Risk Perception and Institutional Complexity in the 2014 West Virginia Chemical Spill

Jan 02, 2015
Heather Lukacs, Nik Sawe, Nicola Ulibarri

On January 9th, 2014, the chemical MCHM (4-Methylcyclohexanemethanol) spilled into West Virginia's Elk River and contaminated the drinking water of over 300,000 people. In the weeks that followed, the public uncovered a series of institutional failures--among the private sector, local utilities, and government agencies, and both preceding and following the spill. This case study will introduce students to the institutional complexities and ecological vulnerabilities that slowed effective response to the disaster due to an unclear chain of responsibility across sectors. The case also assesses how West Virginia residents and agencies perceived environmental risk severity and the responsibility of different institutional actors, and how these perceptions added to the complexity and uncertainty surrounding response to the spill. This case aims to teach students about different theories of risk perception and environmental governance. It also provides a basic introduction to water quality data, monitoring, drinking water systems, and source water protection. The course’s main modules will take approximately 3 class periods of 1.5 hours each. We also provide optional modules on environmental risk perception, which will grant several more class periods’ worth of material.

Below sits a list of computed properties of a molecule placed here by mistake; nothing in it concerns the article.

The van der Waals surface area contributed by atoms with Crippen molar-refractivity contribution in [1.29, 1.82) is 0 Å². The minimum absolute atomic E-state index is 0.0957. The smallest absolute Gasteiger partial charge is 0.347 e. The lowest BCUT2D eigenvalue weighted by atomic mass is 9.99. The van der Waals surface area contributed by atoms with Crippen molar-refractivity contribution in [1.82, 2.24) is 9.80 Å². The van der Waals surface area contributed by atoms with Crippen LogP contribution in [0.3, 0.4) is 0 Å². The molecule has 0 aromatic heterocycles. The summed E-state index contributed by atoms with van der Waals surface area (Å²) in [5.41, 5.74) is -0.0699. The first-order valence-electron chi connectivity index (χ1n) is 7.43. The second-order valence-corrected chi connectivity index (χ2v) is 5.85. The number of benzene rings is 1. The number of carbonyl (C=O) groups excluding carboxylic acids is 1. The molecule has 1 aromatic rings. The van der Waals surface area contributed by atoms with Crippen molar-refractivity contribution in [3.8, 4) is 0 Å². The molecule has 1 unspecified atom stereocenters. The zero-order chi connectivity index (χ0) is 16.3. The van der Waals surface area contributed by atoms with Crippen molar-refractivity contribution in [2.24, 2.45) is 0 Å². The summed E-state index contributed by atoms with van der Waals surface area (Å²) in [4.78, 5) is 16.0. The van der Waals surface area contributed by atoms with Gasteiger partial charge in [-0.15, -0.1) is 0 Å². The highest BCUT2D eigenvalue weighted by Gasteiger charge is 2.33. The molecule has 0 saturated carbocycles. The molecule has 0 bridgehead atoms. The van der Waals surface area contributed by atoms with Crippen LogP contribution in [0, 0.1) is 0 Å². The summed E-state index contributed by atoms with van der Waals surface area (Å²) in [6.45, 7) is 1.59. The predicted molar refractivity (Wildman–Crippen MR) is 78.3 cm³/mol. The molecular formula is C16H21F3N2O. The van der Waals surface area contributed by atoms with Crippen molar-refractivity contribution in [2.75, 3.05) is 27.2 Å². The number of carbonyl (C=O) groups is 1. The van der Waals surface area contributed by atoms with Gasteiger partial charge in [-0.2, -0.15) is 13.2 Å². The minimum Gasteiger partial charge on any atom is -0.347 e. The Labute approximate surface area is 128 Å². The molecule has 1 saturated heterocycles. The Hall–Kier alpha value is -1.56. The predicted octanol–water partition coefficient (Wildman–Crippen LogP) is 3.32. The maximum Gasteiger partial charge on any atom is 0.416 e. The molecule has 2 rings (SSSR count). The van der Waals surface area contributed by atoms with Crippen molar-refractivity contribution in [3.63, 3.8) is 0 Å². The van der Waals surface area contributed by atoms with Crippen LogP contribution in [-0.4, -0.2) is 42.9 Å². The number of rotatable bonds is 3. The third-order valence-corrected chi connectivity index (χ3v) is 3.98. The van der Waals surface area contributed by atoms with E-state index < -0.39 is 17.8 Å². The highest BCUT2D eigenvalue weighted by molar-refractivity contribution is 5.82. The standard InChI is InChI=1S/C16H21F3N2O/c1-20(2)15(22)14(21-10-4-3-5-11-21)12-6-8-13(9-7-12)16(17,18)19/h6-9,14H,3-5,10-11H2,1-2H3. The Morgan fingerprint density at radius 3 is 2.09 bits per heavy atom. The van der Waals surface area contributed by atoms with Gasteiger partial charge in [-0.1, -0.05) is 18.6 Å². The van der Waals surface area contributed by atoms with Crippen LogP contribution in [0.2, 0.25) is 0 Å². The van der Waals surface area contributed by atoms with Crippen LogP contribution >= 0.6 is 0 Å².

Estimated time frame: 
A few class periods or multiple-weeks
SES learning goals: 
  • Understand the structure and behavior of socio-environmental systems
  • Consider the importance of scale and context in addressing socio-environmental problems
  • Co-develop research questions and conceptual models in inter- or trans-disciplinary teams
  • Find, analyze, and synthesize existing data, concepts, or methods
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